MDGs Show the UN's Continued Legitimacy

Former President Luiz Inacio Lula da Silva of Brazil launched his Zero Hunger strategy in 2003, prioritizing food security across the government. Through initiatives such as public procurement from small farmers and school feeding programs, Zero Hunger has had positive results; 93% of Brazilian children are now able to eat three meals a day. John Kufuor, former president of Ghana, was another crusader against food insecurity in his country. His leadership substantially increased public investment in the agriculture sector, leading to the creation of a robust agricultural extension service and school feeding programs. As a result, Brazil and Ghana have both achieved the first UN Millennium Development Goal of cutting the level of global hunger in half. Both of these heads of state will be awarded the World Food Prize in Des Moines, Iowa in October for their ambitious leadership.

On a broader level, Lula da Silva and Kufuor represent a fundamental paradigm shift in international development: the UN Millennium Development Goals (MDGs) have led developing countries to embrace the task of confronting poverty within their borders, rather than simply relying on wealthy countries’ aid. Thus, the MDGs are precisely why the United Nations as an institution remains a pivotal force in international relations today.

The MDGs, established in 2000, encompass eight areas: hunger and poverty; education; gender equality; child health; maternal health; HIV/AIDS; environmental sustainability; and a global partnership.

The opportunity for country-led development through the MDGs signals a promising approach to combating issues plaguing poor countries. Following World War II, the goal of poverty reduction centered around the idea that Western governments and international financial institutions would provide aid to poor countries. I think that approach has largely failed. As Dambisa Moyo writes scathingly in Dead Aid, government-to-government aid has only bred African countries’ dependence and corruption. And the structural adjustment programs implemented by the World Bank —demanding that African countries remove public investment in certain sectors as a condition for loans — turned out to neglect particular local circumstances, a problem that contributed to the 2003 Ethiopian famine. 

The Millennium Development Goals, in effect, pose a challenge to that old model. When the MDGs were approved by UN member governments in 2000, it signaled that all heads of state would have to go back to their countries and take on critical poverty issues.

Indeed, the diversity of areas highlighted in the MDGs evidences the importance of multi-sector and multi-stakeholder approaches to poverty alleviation. For example, global agricultural development leaders are realizing the need to pay attention to linkages between food production, nutrition, environmental sustainability, and the gender dimension. This inevitably means that different government ministries and different parts of the value chain will have to collaborate and that governments, NGOs, and the private sector will also have to collaborate.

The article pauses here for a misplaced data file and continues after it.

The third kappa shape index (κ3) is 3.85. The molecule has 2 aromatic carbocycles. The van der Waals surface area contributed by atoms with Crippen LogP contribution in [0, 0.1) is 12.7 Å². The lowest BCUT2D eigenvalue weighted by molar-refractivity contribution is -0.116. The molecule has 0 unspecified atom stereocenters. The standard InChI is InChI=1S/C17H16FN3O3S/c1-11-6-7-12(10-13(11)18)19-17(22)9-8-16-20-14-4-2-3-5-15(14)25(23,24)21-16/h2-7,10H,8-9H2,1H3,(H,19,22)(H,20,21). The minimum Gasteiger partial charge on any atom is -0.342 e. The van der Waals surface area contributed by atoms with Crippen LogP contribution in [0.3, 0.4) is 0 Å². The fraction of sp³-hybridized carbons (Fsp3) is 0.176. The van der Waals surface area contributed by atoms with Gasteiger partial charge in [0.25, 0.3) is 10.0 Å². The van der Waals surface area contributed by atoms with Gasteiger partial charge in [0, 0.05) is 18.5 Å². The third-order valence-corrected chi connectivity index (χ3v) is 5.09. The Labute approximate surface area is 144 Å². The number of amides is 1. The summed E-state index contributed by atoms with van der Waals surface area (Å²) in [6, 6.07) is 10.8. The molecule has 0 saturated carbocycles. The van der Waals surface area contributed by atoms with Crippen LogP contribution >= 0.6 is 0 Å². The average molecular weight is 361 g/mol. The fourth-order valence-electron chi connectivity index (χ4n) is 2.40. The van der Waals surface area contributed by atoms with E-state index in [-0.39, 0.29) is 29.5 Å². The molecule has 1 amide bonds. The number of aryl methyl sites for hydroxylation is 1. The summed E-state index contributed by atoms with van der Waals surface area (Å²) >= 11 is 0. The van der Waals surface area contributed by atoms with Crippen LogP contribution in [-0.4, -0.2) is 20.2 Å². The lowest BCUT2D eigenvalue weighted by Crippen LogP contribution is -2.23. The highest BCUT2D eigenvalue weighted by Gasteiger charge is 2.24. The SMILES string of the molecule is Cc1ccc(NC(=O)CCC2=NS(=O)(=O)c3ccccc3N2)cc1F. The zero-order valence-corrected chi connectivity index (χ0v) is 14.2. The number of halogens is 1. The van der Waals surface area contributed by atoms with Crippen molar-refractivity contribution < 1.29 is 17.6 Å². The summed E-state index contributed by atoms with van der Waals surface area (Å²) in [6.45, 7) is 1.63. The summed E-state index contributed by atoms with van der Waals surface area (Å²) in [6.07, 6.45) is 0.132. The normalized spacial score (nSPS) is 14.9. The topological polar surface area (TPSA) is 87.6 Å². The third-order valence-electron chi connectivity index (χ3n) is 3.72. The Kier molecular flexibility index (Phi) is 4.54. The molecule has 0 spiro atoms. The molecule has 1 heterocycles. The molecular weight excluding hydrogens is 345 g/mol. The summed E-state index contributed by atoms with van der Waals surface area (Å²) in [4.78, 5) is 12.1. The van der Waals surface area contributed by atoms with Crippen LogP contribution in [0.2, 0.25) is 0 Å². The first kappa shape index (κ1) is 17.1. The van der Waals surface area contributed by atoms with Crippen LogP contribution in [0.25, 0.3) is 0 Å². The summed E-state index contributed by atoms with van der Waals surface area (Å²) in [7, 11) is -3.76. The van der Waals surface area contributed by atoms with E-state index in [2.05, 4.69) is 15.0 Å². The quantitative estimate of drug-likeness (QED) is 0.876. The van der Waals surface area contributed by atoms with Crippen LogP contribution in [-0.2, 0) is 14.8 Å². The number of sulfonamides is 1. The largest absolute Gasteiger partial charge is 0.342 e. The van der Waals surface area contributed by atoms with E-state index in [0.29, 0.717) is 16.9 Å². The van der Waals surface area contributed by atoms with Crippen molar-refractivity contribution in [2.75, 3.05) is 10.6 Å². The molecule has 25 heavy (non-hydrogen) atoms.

Some people have strongly criticized the international community’s lack of progress on certain MDGs, particularly MDG #1 on hunger. Yet it would be unfair to discredit the United Nations itself for those failures, given that much of the food insecurity persisting today can be attributed to the inherent economic imbalance between wealthy and poor nations. Such an uneven playing field enables the industrialized world to respond to resource scarcity and climate change in ways that increase the vulnerability of the world’s poorest, as I wrote in a recent PolicyMic column.

In fact, the MDGs can serve as the foundation for a rallying cry by developing countries determined to fight back against the industrialized world’s unjust land practices such as biofuel production and land grabbing. Developing world leaders can say to the global north: The world’s governments agreed to work toward eight poverty reduction goals, and your actions shouldn’t compromise these goals. Using the MDGs to promote global justice is therefore an effective way to promote the human right to essential resources.

Overall, the MDGs suggest that a new era of international development is upon us. African leaders should use the MDGs as an opportunity to confront critical challenges and to stand up to wealthy countries.

Photo Credit: USAID_IMAGES

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Daniel Bornstein

I am a senior at Dartmouth College interested in development in Africa. I have conducted 2 research projects in The Gambia, in West Africa. The first investigated farmers' strategies for maintaining local control over their rice seeds, in the face of the dissemination of a new variety. The second looks at how Gambia is attempting to comply with European Union standards for aflatoxin levels in its peanut exports. I have written for the Christian Science Monitor, Merrick Herald, and College News Magazine.

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